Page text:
An industrial port zone is seen by the Delaware river near Philadelphia, Pennsylvania on March 16, 2021. (Getty)

Washington should invest not only in researching and developing green technologies but also in retraining workers, again aiming to benefit the communities that stand to lose the most from a transition away from fossil fuels. again aiming to benefit the communities that stand to lose the most from a transition away from fossil fuels. The Biden administration will need to strike a delicate balance—simultaneously striving to bring some essential production back to domestic shores, investing in domestic clean technology leadership, and pushing to allow trade and international collaboration to proceed in other areas. Biden should encourage the United States to collaborate with other countries on developing important new technologies to help arrest climate change, such as carbon capture and storage and green steel.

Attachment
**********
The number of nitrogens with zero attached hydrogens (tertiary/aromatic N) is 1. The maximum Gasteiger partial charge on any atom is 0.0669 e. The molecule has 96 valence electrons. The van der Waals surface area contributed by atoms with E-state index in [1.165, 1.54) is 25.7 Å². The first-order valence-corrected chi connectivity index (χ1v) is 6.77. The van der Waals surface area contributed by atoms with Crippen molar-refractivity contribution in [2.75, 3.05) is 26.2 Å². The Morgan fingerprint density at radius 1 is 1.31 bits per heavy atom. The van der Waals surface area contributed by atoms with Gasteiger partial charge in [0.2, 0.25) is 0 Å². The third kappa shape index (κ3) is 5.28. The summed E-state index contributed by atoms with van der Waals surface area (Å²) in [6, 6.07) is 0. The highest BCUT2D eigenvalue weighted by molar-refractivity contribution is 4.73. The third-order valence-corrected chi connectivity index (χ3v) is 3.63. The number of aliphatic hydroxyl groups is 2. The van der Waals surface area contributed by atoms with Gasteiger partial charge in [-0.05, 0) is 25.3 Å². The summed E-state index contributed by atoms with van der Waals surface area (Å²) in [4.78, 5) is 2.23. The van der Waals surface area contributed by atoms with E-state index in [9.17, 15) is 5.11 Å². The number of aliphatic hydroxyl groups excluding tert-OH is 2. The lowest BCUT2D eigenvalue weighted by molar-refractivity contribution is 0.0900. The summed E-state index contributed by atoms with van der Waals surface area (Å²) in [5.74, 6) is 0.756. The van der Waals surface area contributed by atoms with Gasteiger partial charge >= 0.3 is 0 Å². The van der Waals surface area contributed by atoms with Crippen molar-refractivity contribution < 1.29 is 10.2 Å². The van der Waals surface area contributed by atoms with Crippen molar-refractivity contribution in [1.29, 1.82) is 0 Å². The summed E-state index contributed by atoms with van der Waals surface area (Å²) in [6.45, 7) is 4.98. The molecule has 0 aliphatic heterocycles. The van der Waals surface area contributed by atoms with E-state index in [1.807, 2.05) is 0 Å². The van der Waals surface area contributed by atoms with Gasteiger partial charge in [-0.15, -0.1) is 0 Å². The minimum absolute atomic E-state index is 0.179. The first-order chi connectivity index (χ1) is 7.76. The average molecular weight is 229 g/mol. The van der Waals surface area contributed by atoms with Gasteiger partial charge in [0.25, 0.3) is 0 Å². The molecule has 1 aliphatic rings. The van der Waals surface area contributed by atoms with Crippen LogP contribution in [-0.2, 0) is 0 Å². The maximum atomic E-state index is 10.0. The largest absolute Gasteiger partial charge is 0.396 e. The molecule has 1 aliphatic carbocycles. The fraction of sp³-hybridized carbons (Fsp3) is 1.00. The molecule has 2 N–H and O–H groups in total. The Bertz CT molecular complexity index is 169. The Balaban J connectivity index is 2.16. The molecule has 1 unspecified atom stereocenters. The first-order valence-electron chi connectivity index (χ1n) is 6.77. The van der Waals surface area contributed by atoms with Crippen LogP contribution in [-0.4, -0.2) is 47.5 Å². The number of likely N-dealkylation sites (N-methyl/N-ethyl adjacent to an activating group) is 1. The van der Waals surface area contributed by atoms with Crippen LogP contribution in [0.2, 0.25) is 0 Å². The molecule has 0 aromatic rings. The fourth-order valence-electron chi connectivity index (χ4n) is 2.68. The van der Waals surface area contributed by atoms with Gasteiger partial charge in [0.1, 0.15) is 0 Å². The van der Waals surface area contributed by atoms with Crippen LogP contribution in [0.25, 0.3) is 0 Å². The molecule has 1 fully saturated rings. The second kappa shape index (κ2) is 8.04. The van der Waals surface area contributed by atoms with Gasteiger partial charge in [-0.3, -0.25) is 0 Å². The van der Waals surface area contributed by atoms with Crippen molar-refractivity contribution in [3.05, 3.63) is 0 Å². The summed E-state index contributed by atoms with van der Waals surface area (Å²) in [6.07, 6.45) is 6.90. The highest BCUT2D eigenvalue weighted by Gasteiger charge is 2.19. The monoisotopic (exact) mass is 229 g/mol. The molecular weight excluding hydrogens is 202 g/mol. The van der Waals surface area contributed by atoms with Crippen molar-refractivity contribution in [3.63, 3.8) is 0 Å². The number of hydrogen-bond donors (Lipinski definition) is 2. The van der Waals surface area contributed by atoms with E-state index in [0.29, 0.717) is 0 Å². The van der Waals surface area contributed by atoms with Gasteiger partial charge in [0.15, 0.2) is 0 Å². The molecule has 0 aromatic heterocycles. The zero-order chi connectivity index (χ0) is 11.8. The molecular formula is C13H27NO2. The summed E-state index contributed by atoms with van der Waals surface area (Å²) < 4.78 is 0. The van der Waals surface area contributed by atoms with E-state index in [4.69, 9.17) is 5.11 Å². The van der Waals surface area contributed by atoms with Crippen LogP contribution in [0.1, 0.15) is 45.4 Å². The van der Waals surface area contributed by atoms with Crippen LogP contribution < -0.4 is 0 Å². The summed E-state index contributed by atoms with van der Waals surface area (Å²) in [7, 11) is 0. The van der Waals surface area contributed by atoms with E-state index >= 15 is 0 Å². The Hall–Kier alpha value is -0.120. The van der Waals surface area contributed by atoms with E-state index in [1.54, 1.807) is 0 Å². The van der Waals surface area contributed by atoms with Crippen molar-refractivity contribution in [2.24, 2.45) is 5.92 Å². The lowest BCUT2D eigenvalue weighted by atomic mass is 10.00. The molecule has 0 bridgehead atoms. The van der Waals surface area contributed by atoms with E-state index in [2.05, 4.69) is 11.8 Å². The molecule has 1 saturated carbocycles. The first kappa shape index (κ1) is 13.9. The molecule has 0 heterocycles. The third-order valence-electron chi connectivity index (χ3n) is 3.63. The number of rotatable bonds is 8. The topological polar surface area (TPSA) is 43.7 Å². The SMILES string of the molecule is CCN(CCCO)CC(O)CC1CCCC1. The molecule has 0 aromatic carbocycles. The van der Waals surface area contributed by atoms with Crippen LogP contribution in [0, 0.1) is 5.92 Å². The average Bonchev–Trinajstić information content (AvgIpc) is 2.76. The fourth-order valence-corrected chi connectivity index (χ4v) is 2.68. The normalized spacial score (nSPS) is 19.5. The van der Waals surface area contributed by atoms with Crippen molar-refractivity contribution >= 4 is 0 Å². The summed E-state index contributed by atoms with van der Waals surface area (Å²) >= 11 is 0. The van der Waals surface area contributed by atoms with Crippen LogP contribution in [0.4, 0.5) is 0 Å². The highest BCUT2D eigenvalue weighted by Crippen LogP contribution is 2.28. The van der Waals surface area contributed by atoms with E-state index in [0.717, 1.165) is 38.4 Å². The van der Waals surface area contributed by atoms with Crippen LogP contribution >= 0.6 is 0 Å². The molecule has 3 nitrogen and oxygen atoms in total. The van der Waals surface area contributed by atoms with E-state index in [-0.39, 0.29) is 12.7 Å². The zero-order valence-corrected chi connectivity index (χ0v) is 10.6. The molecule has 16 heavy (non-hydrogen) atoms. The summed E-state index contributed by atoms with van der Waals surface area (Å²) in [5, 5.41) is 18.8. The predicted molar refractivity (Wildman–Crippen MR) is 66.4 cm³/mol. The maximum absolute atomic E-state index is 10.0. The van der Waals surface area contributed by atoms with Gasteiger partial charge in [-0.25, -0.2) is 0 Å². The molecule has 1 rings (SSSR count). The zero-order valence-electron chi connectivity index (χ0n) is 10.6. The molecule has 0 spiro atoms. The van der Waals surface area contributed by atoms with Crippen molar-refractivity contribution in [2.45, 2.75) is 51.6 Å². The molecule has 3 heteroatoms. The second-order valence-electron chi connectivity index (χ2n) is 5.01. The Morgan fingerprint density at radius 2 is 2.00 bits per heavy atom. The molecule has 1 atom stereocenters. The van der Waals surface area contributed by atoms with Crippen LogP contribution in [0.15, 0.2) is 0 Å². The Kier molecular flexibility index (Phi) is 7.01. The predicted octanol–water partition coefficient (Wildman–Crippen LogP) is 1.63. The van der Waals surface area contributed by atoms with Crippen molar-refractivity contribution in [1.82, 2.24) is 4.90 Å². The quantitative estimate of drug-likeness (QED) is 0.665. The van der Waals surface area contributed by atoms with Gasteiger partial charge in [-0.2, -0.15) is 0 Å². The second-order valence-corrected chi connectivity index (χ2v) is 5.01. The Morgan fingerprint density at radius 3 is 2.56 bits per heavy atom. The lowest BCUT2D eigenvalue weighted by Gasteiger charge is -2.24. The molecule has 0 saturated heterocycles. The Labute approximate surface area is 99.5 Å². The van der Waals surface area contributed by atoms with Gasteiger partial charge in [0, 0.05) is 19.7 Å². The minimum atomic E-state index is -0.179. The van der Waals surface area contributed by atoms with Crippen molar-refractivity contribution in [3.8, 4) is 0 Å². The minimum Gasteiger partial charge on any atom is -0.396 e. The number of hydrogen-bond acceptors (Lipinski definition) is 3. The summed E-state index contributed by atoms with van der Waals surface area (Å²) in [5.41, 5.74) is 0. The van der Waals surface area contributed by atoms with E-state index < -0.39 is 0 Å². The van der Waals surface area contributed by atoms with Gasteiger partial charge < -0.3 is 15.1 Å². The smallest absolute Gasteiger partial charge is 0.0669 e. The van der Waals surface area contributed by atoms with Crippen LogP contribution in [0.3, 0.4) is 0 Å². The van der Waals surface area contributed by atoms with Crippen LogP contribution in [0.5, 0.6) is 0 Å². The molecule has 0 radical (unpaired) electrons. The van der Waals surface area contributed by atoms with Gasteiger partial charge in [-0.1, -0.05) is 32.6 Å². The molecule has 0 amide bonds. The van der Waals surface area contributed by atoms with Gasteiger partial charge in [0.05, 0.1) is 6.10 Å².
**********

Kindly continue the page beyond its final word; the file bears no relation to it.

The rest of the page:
during a pandemic.

A STARTING POINT A nuanced approach to decoupling can allow Biden to kick-start domestic clean energy industries. To seize that opportunity, however, the president needs a strong climate policy that encourages innovation and investment. He could start by setting binding targets for carbon reduction and charging fees for emissions. Washington could then direct the revenue from those fees toward domestic clean energy development. The administration should also direct public funds toward low-carbon infrastructure, such as electric-vehicle charging stations and new grids. Washington should invest not only in researching and developing green technologies but also in retraining workers,



Successfully addressing climate change will require the goodwill and hard work of both government and private industry. For the United States, this means adopting a climate policy that can work in tandem with a more protective trade agenda, if neither is to provoke a political backlash. A smart approach to decoupling that focuses on the ends rather than the means will foster a strong domestic clean energy industry that creates jobs and, as a result, becomes politically self-sustaining. This article was originally published on ForeignAffairs.com.